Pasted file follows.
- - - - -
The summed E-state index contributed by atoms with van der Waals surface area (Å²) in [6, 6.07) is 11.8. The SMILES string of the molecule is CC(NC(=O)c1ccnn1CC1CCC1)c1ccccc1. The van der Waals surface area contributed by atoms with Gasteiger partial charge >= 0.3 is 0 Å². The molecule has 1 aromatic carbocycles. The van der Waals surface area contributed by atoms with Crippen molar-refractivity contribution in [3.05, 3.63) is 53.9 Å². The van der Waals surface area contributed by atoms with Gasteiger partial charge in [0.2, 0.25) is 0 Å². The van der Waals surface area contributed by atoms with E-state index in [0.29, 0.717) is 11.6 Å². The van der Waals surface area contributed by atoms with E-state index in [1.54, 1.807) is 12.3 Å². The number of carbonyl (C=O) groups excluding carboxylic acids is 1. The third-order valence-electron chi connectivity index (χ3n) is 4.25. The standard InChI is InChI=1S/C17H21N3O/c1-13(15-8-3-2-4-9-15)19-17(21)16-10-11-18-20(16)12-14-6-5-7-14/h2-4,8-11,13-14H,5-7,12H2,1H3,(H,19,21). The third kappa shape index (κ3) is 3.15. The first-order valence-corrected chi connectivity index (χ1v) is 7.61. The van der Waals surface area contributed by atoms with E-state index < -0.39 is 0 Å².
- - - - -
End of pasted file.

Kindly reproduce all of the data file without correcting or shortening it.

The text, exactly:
The summed E-state index contributed by atoms with van der Waals surface area (Å²) in [6, 6.07) is 11.8. The SMILES string of the molecule is CC(NC(=O)c1ccnn1CC1CCC1)c1ccccc1. The van der Waals surface area contributed by atoms with Gasteiger partial charge >= 0.3 is 0 Å². The molecule has 1 aromatic carbocycles. The van der Waals surface area contributed by atoms with Crippen molar-refractivity contribution in [3.05, 3.63) is 53.9 Å². The van der Waals surface area contributed by atoms with Gasteiger partial charge in [0.2, 0.25) is 0 Å². The van der Waals surface area contributed by atoms with E-state index in [0.29, 0.717) is 11.6 Å². The van der Waals surface area contributed by atoms with E-state index in [1.54, 1.807) is 12.3 Å². The number of carbonyl (C=O) groups excluding carboxylic acids is 1. The third-order valence-electron chi connectivity index (χ3n) is 4.25. The standard InChI is InChI=1S/C17H21N3O/c1-13(15-8-3-2-4-9-15)19-17(21)16-10-11-18-20(16)12-14-6-5-7-14/h2-4,8-11,13-14H,5-7,12H2,1H3,(H,19,21). The third kappa shape index (κ3) is 3.15. The first-order valence-corrected chi connectivity index (χ1v) is 7.61. The van der Waals surface area contributed by atoms with E-state index < -0.39 is 0 Å².